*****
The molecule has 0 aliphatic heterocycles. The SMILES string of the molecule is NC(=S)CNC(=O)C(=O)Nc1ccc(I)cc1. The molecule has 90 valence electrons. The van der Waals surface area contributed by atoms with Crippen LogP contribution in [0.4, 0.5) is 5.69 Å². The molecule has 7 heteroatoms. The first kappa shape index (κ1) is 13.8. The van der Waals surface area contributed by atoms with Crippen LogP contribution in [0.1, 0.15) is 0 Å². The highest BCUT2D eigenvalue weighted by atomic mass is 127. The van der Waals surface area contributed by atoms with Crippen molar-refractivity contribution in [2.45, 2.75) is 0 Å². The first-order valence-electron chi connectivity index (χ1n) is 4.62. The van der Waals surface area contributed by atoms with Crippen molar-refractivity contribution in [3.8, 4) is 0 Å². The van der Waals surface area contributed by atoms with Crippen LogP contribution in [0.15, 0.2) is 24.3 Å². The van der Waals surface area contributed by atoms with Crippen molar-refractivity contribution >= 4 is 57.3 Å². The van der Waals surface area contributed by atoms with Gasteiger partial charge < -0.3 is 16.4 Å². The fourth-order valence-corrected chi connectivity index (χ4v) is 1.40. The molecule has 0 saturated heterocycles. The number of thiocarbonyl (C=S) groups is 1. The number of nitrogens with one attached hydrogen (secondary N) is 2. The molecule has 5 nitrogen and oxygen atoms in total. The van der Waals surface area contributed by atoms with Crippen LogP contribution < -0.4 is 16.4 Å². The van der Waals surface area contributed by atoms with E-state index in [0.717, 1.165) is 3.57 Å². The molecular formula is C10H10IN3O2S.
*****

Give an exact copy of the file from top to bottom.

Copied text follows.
The molecule has 0 aliphatic heterocycles. The SMILES string of the molecule is NC(=S)CNC(=O)C(=O)Nc1ccc(I)cc1. The molecule has 90 valence electrons. The van der Waals surface area contributed by atoms with Crippen LogP contribution in [0.4, 0.5) is 5.69 Å². The molecule has 7 heteroatoms. The first kappa shape index (κ1) is 13.8. The van der Waals surface area contributed by atoms with Crippen LogP contribution in [0.1, 0.15) is 0 Å². The highest BCUT2D eigenvalue weighted by atomic mass is 127. The van der Waals surface area contributed by atoms with Crippen molar-refractivity contribution in [2.45, 2.75) is 0 Å². The first-order valence-electron chi connectivity index (χ1n) is 4.62. The van der Waals surface area contributed by atoms with Crippen molar-refractivity contribution in [3.8, 4) is 0 Å². The van der Waals surface area contributed by atoms with Crippen LogP contribution in [0.15, 0.2) is 24.3 Å². The van der Waals surface area contributed by atoms with Crippen molar-refractivity contribution >= 4 is 57.3 Å². The van der Waals surface area contributed by atoms with Gasteiger partial charge < -0.3 is 16.4 Å². The fourth-order valence-corrected chi connectivity index (χ4v) is 1.40. The molecule has 0 saturated heterocycles. The number of thiocarbonyl (C=S) groups is 1. The number of nitrogens with one attached hydrogen (secondary N) is 2. The molecule has 5 nitrogen and oxygen atoms in total. The van der Waals surface area contributed by atoms with Crippen LogP contribution < -0.4 is 16.4 Å². The van der Waals surface area contributed by atoms with E-state index in [0.717, 1.165) is 3.57 Å². The molecular formula is C10H10IN3O2S.